Visually, Zodiac makes this mystery more involving with interesting ways to pass time - and some breathtaking shots of San Francisco and surrounding areas. At one stage we witness the Transamerica Pyramid being built stop-motion style, which clues us in to how long the hunt is dragging on for. Director of Photography Harris Savides had worked with Fincher previously, creating the opening credits sequence for Se7en and shooting his 1997 thriller The Game - a critical success. The technical department does resort to using CGI, but thankfully this isn't easily spotted and is unobtrusive. Some other inventive visual styles are included in footage re-edited back into the film in the longer special director's cut released a while later. You'll notice some of the Zodiac's ciphers making their way into the images that pass by. It all adds to a feeling of mystery - as if the film itself is haunted by an unseen ghost. The San Francisco Chronicle set does however look like a post office - which is what they had used as a substitute. Other sets look fine, and are decorated with period-appropriate items of interest. I enjoyed seeing Paul Avery's Pong game when he's visited by Graysmith.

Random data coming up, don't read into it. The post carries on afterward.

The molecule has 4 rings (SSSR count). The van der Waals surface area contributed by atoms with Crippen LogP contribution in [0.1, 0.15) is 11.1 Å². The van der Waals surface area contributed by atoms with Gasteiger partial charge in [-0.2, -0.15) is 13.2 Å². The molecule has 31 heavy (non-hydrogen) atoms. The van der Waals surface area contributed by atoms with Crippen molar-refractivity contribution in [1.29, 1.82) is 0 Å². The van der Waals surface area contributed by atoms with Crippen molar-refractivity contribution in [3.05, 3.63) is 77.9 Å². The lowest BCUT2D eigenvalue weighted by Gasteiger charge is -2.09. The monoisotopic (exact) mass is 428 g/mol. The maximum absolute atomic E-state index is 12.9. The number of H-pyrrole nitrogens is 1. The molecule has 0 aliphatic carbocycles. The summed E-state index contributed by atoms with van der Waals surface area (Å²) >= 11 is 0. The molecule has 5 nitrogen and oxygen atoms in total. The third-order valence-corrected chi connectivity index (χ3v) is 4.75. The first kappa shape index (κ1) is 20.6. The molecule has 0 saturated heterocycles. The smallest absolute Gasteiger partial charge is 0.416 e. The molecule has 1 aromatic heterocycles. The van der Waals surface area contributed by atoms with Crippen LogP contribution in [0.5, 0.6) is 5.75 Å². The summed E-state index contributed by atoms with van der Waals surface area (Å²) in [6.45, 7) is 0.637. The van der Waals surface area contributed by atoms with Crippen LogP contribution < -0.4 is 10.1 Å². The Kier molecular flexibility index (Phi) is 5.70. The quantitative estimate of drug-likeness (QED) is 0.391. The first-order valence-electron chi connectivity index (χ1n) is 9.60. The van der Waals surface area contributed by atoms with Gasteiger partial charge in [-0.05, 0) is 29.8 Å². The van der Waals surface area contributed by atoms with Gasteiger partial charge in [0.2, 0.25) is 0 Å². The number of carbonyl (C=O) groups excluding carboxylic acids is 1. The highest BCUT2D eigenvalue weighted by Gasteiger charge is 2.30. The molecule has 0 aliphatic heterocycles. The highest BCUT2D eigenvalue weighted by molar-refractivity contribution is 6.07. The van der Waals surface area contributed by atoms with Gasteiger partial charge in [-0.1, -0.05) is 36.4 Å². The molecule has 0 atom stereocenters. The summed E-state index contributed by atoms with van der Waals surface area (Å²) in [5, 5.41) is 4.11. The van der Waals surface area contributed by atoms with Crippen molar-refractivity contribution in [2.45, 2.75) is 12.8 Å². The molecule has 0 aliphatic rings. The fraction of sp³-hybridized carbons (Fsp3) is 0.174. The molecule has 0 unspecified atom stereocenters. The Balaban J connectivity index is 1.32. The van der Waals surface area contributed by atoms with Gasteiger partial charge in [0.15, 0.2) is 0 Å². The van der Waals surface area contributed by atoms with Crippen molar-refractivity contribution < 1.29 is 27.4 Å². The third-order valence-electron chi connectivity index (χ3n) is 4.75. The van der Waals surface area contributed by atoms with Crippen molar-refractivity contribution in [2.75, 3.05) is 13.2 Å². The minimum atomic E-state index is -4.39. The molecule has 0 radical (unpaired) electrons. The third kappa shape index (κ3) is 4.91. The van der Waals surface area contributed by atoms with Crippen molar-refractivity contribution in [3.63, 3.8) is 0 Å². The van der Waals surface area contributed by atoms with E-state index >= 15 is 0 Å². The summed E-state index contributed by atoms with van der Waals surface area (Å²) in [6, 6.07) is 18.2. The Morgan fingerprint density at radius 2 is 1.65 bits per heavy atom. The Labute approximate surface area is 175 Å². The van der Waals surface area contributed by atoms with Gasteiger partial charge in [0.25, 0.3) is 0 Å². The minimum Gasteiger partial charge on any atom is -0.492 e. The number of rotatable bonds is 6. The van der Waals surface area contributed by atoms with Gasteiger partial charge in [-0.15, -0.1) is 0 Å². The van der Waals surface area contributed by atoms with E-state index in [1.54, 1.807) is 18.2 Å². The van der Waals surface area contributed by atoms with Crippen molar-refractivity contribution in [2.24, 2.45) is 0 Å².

From Toschi's hunt to Avery's investigative reporting and Graysmith's obsession with the killer we get to learn nearly everything of interest in this true life story and still hunger for more. Of course, we want a solution - and Fincher and Graysmith do think they have one, but not everyone has been convinced. Regardless, you'll come out of seeing Zodiac with a disquieting feeling that the dark unknown is swallowing this mystery, and it makes us all a little uneasy. This is an engaging and enjoyable film that doesn't feel at all long even at 157 minutes. Best of all, we feel what the characters are feeling, whether that be curiosity or fear. When we follow Toschi we feel like a predator hunting something elusive. When Graysmith feels he may have trapped himself in a suspect's apartment we feel like the prey. From a top rate script to confident filmmaking from Fincher, added to a good score and interesting photography, this popular film entertainins on successive viewings and is interesting - not to mention attention-grabbing. On the occasions it wants to be funny, especially with Mark Ruffalo and Anthony Edwards - it succeeds. Best of all, it is haunting. When Graysmith says, "I need to know who he is. I need to stand there, I need to look him in the eye, and I need to know that it's him," he's putting into words the emotional hunger that grows from haunting obsessions like these - one that the film captures exceedingly well. Always be careful. They can cost a person so very much, while not always shedding light on what's out there in the darkness.